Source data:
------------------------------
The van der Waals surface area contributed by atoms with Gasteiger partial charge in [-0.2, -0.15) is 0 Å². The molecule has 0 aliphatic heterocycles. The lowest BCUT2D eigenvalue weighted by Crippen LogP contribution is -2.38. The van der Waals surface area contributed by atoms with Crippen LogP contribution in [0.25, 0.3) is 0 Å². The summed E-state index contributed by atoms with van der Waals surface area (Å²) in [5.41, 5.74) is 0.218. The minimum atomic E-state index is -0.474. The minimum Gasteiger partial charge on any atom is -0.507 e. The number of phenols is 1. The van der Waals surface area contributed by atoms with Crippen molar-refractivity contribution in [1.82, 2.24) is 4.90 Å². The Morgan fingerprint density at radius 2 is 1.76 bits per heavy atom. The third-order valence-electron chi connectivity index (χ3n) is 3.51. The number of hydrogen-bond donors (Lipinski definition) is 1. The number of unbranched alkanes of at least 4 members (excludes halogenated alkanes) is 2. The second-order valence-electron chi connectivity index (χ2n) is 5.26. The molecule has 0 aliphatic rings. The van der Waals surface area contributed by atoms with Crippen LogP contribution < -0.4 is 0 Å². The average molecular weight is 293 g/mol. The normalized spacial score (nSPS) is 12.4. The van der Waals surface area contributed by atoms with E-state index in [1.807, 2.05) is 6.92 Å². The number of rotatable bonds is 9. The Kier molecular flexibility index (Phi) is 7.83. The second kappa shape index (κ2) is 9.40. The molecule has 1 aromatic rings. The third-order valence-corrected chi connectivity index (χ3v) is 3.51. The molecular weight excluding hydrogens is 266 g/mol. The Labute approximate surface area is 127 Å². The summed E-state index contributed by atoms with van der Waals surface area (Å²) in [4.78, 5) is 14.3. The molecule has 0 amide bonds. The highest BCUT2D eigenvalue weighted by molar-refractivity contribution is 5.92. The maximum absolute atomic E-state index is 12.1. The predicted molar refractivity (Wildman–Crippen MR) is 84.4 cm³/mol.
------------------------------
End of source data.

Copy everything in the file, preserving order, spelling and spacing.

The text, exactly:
The van der Waals surface area contributed by atoms with Gasteiger partial charge in [-0.2, -0.15) is 0 Å². The molecule has 0 aliphatic heterocycles. The lowest BCUT2D eigenvalue weighted by Crippen LogP contribution is -2.38. The van der Waals surface area contributed by atoms with Crippen LogP contribution in [0.25, 0.3) is 0 Å². The summed E-state index contributed by atoms with van der Waals surface area (Å²) in [5.41, 5.74) is 0.218. The minimum atomic E-state index is -0.474. The minimum Gasteiger partial charge on any atom is -0.507 e. The number of phenols is 1. The van der Waals surface area contributed by atoms with Crippen molar-refractivity contribution in [1.82, 2.24) is 4.90 Å². The Morgan fingerprint density at radius 2 is 1.76 bits per heavy atom. The third-order valence-electron chi connectivity index (χ3n) is 3.51. The number of hydrogen-bond donors (Lipinski definition) is 1. The number of unbranched alkanes of at least 4 members (excludes halogenated alkanes) is 2. The second-order valence-electron chi connectivity index (χ2n) is 5.26. The molecule has 0 aliphatic rings. The van der Waals surface area contributed by atoms with Crippen LogP contribution < -0.4 is 0 Å². The average molecular weight is 293 g/mol. The normalized spacial score (nSPS) is 12.4. The van der Waals surface area contributed by atoms with E-state index in [1.807, 2.05) is 6.92 Å². The number of rotatable bonds is 9. The Kier molecular flexibility index (Phi) is 7.83. The second kappa shape index (κ2) is 9.40. The molecule has 1 aromatic rings. The third-order valence-corrected chi connectivity index (χ3v) is 3.51. The molecular weight excluding hydrogens is 266 g/mol. The Labute approximate surface area is 127 Å². The summed E-state index contributed by atoms with van der Waals surface area (Å²) in [4.78, 5) is 14.3. The molecule has 0 amide bonds. The highest BCUT2D eigenvalue weighted by molar-refractivity contribution is 5.92. The maximum absolute atomic E-state index is 12.1. The predicted molar refractivity (Wildman–Crippen MR) is 84.4 cm³/mol.